I don’t think so!

A horse fly, possibly Tabanus calens, was spotted after a long photowalk at Occoquan Bay National Wildlife Refuge, Prince William County, Virginia USA. This individual is a female, as indicated by her eyes.

Males have eyes that meet along a seam down the middle of the head (holoptic eyes); females have eyes that are well-separated. Source Credit: Benjamin A. Coulter, member of the BugGuide group on Facebook.

21 SEP 2016 | Occoquan Bay NWR | horse fly (female)

A wider view shows the horse fly is perched on my Honda Civic, just above the handle of the driver’s side front door. Male horse flies don’t bite; females bite, painfully!

Adult horse flies feed on nectar and sometimes pollen. Females of most species are anautogenous, meaning they require a blood meal before they are able to reproduce effectively, if at all. Much like male mosquitoes, male Tabanidae are not ectoparasitic and lack the mouth parts (mandibles) that the females use in drawing the blood on which they feed. Most female horse flies feed on mammalian blood, but some species are known to feed on birds or reptiles. Some are said to attack amphibians as well. Source Credit: Horse-fly, from Wikipedia.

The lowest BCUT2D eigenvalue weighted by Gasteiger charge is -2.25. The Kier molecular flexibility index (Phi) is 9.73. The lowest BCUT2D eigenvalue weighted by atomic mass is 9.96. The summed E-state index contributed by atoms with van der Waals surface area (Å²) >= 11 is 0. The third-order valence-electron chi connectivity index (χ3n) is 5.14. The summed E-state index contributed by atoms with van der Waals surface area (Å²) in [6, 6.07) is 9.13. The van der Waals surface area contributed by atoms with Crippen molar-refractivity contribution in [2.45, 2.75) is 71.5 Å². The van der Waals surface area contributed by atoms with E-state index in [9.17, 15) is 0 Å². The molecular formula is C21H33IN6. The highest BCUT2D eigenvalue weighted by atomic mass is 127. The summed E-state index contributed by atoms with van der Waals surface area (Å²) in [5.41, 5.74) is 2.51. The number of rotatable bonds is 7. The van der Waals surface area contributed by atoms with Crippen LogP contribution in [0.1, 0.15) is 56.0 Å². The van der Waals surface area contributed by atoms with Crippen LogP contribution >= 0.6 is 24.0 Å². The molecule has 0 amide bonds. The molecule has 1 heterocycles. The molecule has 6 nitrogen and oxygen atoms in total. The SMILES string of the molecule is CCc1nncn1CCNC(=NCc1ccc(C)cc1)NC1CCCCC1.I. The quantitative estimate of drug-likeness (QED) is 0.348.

21 SEP 2016 | Occoquan Bay NWR | horse fly (female)

I shooed the fly away from the front door handle, but she didn’t go far. She landed on the Honda logo on the trunk of my car — still too close for comfort! I’m happy to report I was able to get into my car without being bitten.

21 SEP 2016 | Occoquan Bay NWR | horse fly (female)

Copyright © 2019 Walter Sanford. All rights reserved.

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